Reducing Wait Times a Disorganized Task

2011-03-03 | |
Last updated: 2011-03-03

If you are trying to provoke someone with an otherwise positive disposition, one simple way to do so is to start talking about waiting times for medical care. With few exceptions, the waiting times required to receive medical treatment are longer than they should be. In most cases, they are certainly longer than most of us would like and we patients have little patience in waiting to be treated.

The problem of waiting times is not limited to any specific type of medical care as emergency room visits, referrals to specialists and scheduled surgeries all take notoriously long. Nor is the problem of wait times particularly better in for-profit systems versus public systems. Each system has its strengths and weaknesses. Of course the blatant exception to this statement is for those who have the ability to jump the queue with cash in hand. For the majority of individuals, waiting times are a reality should we need some form of nontrivial treatment.

As times passes, waiting times continue to increase in locations all over the world. In the US, researchers from Harvard University found in a 2008 study that the average emergency room wait time for those suffering a heart attack had increased by 150% between 1997 and 2008. In the same period, the average length of all emergency room visits had increased by 36%. Numbers from Canada showed an increase of 12% from 2009 to 2010 for the time elapsed between seeing a specialist and undergoing elective surgery. Similarly, in Australia waiting times for emergency room treatment increased by roughly 5% per year and elective surgery waits increased by 2.1% per year between 2005 and 2010.

The problem plagues the majority of health care systems.

Beyond just being annoying for patients, long waiting times obviously have an effect on patient health. Short-term delays in treatment can result in prolonged suffering and longer recovery periods. Delays of a longer duration can cause reductions in our quality of life. The delays for treatment of serious conditions can directly affect our long-term quality of life following treatment and even our chances of survival in some situations. Thus, there are important reasons to reduce wait times. Unfortunately, most approaches taken are not proving successful.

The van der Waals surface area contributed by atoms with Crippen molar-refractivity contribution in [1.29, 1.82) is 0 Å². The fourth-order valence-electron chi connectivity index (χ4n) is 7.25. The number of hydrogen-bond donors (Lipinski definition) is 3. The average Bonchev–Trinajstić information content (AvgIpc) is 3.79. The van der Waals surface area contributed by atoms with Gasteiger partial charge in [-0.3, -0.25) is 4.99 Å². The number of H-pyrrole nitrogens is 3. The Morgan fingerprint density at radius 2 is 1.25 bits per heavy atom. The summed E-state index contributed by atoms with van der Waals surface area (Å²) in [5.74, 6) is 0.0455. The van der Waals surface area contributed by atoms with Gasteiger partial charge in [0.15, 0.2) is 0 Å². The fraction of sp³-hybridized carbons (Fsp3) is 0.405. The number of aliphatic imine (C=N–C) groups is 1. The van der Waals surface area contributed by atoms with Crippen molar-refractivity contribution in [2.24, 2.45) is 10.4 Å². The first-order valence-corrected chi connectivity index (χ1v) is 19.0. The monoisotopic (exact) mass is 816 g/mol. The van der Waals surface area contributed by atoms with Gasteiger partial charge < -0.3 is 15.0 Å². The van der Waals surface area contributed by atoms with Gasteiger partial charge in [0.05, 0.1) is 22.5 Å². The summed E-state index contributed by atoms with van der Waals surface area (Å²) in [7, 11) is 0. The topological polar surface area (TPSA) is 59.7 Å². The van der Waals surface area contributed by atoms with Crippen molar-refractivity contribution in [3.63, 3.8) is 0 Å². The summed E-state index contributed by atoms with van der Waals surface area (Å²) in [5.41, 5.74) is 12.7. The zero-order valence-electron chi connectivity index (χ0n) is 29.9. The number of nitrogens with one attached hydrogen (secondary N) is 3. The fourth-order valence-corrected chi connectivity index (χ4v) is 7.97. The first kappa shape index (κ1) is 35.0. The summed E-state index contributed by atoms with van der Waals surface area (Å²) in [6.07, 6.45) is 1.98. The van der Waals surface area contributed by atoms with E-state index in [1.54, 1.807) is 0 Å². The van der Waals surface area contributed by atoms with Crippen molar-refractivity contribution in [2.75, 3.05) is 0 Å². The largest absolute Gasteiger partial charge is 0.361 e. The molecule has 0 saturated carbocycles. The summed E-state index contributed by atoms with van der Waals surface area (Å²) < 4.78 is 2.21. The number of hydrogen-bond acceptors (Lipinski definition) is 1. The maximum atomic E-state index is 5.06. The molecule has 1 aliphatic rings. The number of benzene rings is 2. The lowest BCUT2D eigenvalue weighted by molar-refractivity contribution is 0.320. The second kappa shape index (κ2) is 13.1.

One of the common solutions to reducing waiting times is throwing more money at the problem. Public systems are most likely to see this approach applied by politicians eager to gain political points. Hospitals get funding for new staff and new bed space to try to move people through the health system more quickly. In good financial times, this approach does provide some improvement, but it is both costly and it quickly becomes unsustainable when the economic outlook is no longer rosy.

Another approach to reducing wait times has been to impose time standards. In the UK, Australia and some provinces in Canada, governments set a goal that the length of the stay in the emergency room should not exceed 4 hours. Unfortunately, these approaches have also increased the costs of running the health system. At the same time, according to a study of the UK system by the University of Sheffield, they have not resulted in consistent improvements in the delivery of care.

In the private system, US hospitals are keen to promote their attempts to reduce wait times in their emergency rooms with the programs that they are implementing. Hospitals such as St. Joseph Medical Center in Maryland have their wait times online. Others are sending text and email messages to patients to let them know the speed of the service. In other cases, some hospitals are partnering together to solve the problem. However, overall, the solutions are piecemeal in nature.

One significant part of the problem comes down to a lack of central administration and measurement of waiting times. In the UK, different hospitals measured different factors in assessing the duration of their waits. In Canada, the province of Ontario set up its own system to track wait times. Other provinces in the country have different systems or none at all. These differences in availability and collection make understanding the problem of wait times very difficult.

If we really want to understand where the problems are that are driving long and increasing wait times, it is key to set up some standards of measurement across numerous regions. Whether it is the World Health Organization or large-scale medical associations, these groups should work toward a standard set of information to collect and a standard way to report their results. Doing anything else means that understanding the cause of wait times is very difficult and reducing them effectively is all but impossible.

Its hard to say why this has not yet happened, but it seems that in the world of health care, regardless of whether the system is private or public, there are too many chiefs. Each region or facility delivering health care wants to be autonomous and fights to do things their way. Unfortunately, the result is that patient health is being sacrificed both because of the delays and because of the costs that these delays subsequently cause. If we really want to improve patient care while reducing costs, we must force our health care providers to work together in reducing wait times.

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